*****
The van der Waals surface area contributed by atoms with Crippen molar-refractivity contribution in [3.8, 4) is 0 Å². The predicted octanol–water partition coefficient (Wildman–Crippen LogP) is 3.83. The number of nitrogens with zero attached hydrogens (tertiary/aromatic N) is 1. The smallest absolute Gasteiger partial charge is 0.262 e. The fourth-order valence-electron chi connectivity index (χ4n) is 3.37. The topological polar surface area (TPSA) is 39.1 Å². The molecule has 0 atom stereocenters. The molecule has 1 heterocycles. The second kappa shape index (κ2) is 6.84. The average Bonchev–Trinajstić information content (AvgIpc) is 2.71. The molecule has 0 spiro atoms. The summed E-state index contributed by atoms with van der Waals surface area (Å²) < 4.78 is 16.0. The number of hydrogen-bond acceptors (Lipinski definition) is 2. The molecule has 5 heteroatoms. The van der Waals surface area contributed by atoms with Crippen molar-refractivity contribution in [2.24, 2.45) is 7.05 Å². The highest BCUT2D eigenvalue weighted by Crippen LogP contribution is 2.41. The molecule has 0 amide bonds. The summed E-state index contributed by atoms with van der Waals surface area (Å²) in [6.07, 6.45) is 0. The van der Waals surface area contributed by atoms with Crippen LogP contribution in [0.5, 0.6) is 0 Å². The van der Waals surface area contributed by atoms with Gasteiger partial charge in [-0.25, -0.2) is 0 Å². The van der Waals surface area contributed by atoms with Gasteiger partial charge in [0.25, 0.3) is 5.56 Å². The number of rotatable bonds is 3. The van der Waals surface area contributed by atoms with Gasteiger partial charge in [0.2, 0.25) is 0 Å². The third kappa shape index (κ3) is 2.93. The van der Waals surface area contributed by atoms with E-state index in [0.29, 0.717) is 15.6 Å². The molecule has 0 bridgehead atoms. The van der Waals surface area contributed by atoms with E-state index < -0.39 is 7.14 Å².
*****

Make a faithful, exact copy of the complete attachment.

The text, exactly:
The van der Waals surface area contributed by atoms with Crippen molar-refractivity contribution in [3.8, 4) is 0 Å². The predicted octanol–water partition coefficient (Wildman–Crippen LogP) is 3.83. The number of nitrogens with zero attached hydrogens (tertiary/aromatic N) is 1. The smallest absolute Gasteiger partial charge is 0.262 e. The fourth-order valence-electron chi connectivity index (χ4n) is 3.37. The topological polar surface area (TPSA) is 39.1 Å². The molecule has 0 atom stereocenters. The molecule has 1 heterocycles. The second kappa shape index (κ2) is 6.84. The average Bonchev–Trinajstić information content (AvgIpc) is 2.71. The molecule has 0 spiro atoms. The summed E-state index contributed by atoms with van der Waals surface area (Å²) < 4.78 is 16.0. The number of hydrogen-bond acceptors (Lipinski definition) is 2. The molecule has 5 heteroatoms. The van der Waals surface area contributed by atoms with Crippen molar-refractivity contribution in [2.24, 2.45) is 7.05 Å². The highest BCUT2D eigenvalue weighted by Crippen LogP contribution is 2.41. The molecule has 0 amide bonds. The summed E-state index contributed by atoms with van der Waals surface area (Å²) in [6.07, 6.45) is 0. The van der Waals surface area contributed by atoms with Crippen LogP contribution in [0.5, 0.6) is 0 Å². The van der Waals surface area contributed by atoms with Gasteiger partial charge in [-0.25, -0.2) is 0 Å². The van der Waals surface area contributed by atoms with Gasteiger partial charge in [0.25, 0.3) is 5.56 Å². The number of rotatable bonds is 3. The van der Waals surface area contributed by atoms with Gasteiger partial charge in [0.2, 0.25) is 0 Å². The third kappa shape index (κ3) is 2.93. The van der Waals surface area contributed by atoms with E-state index in [0.29, 0.717) is 15.6 Å². The molecule has 0 bridgehead atoms. The van der Waals surface area contributed by atoms with E-state index < -0.39 is 7.14 Å².